I did a quick lightning talk at the Refresh Cambridge meetup last night, a very quick introduction to Varnish. Given 10 minutes all I really wanted to do was get people to go away and take a look at it. Lots of folks in the room hadn’t come across it before so I think the talk was hopefully well pitched.

Several people asked about slighly dynamic pages and I only got chance to mention support for ESI (Edge Side Includes) at the end. Conversation afterwards turned to various parts of the modern web stack and I had a pretty good time being opinionated. Hopefully more of the same next month.

Django Performance Patterns 1: Measuring Performance


As Django has matured it’s being used for bigger and bigger projects. At the same time it’s also being used by more and more people building relatively simple applications quickly. Everyone’s application is different, but I’d wager the vast majority of these have a range of common performance problems. Performance is often something only larger teams get to spend time really getting to grips with. This is sometimes because smaller projects can’t afford the time, or more often probably that things are thought to be fast enough anyway.

One advantage of using a framework is the sharing of common solutions to common problems that happens as a community forms. In what is hopefully going to be a bit of a series I’m going to cover some simple things everyone can do to improve application performance. The patterns are generally applicable, but I’m going to focus on Django examples.

I’m going to be pretty opinionated about the stack I’m using when necessary. I’m not looking to compare different web servers or databases or python versions. And I’d rather give concrete examples than generalise. If you’re using a different stack that’s fine, somethings will just work and others will need you to know how to configure the software you’ve already chosen. I’m also going to focus on a very small and simple to understand application. Most of these techniques scale up just fine, but I feel people don’t often use them on smaller projects because they thing you can only use them on larger ones. Or that you won’t see much impact on a smaller project. Both of these don’t ring true in my opinion and I’ll hopefully show why.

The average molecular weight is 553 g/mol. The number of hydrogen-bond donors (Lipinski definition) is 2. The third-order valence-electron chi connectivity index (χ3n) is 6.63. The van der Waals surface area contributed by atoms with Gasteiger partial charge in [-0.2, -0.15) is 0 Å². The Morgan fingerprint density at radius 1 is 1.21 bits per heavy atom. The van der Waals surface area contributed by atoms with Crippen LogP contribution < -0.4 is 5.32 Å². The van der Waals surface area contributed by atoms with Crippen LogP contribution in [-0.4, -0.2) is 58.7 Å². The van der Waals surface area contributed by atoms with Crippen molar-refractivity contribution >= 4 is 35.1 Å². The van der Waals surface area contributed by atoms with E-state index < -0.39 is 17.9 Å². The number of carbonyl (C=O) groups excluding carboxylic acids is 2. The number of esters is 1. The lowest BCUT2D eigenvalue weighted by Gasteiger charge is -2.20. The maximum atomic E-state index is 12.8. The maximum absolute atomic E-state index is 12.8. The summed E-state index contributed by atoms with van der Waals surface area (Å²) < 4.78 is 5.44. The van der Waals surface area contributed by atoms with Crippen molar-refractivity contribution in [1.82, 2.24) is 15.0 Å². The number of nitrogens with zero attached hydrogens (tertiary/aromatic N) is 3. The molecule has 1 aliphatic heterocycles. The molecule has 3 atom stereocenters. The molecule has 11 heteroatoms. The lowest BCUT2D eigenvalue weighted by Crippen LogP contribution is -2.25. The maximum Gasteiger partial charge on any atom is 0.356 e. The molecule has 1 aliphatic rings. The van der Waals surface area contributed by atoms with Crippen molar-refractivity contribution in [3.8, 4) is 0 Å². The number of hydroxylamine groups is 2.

Measuring Performance

In this first part of the series lets take a quick detour to frame everything else. Lets talk about ways we can measure performance so we can see if the changes we’re making have the desired impact. If you’re not measuring performance already then start here.

We’ll start out looking at a few tools which are useful when taking a view by view approach to analysing performance. These generally ignore the impact of load on the system but because of this are generally easier to understand and read.

Django Debug Toolbar

Most Django developers will hopefully already be using the excellent Debug Toolbar It has a number of features relevant to our current quest but the most interesting is the query count. Less queries is nearly always better. That’s a whopping generalisation, but looking for unnecessary queries or duplicated queries or particularly slow running queries is a great way of making your application faster. The ORM makes it pretty easy to end up with a querysplosion if you’re not paying attention.

It’s very simple to install:

pip install django-debug-toolbar

The query section shows you the number of queries, the individual queries themselves and the time taken. It’s designed to be run in debug mode, so the actual query times will likely be lower in production, but the query that’s taking ages in development will probably still be slow when you go live.

Django debug toolbar


YSlow is a browser extension for Firefox and Chrome that gives information and recommendations about a number of mainly HTTP, CSS or javascript issues individual pages might have. It will give you a score as well as suggestions for improvement:

YSlow showing a score of 96

Also useful is the break down of the number of HTTP requests, and the affect of a primed cache on page loading.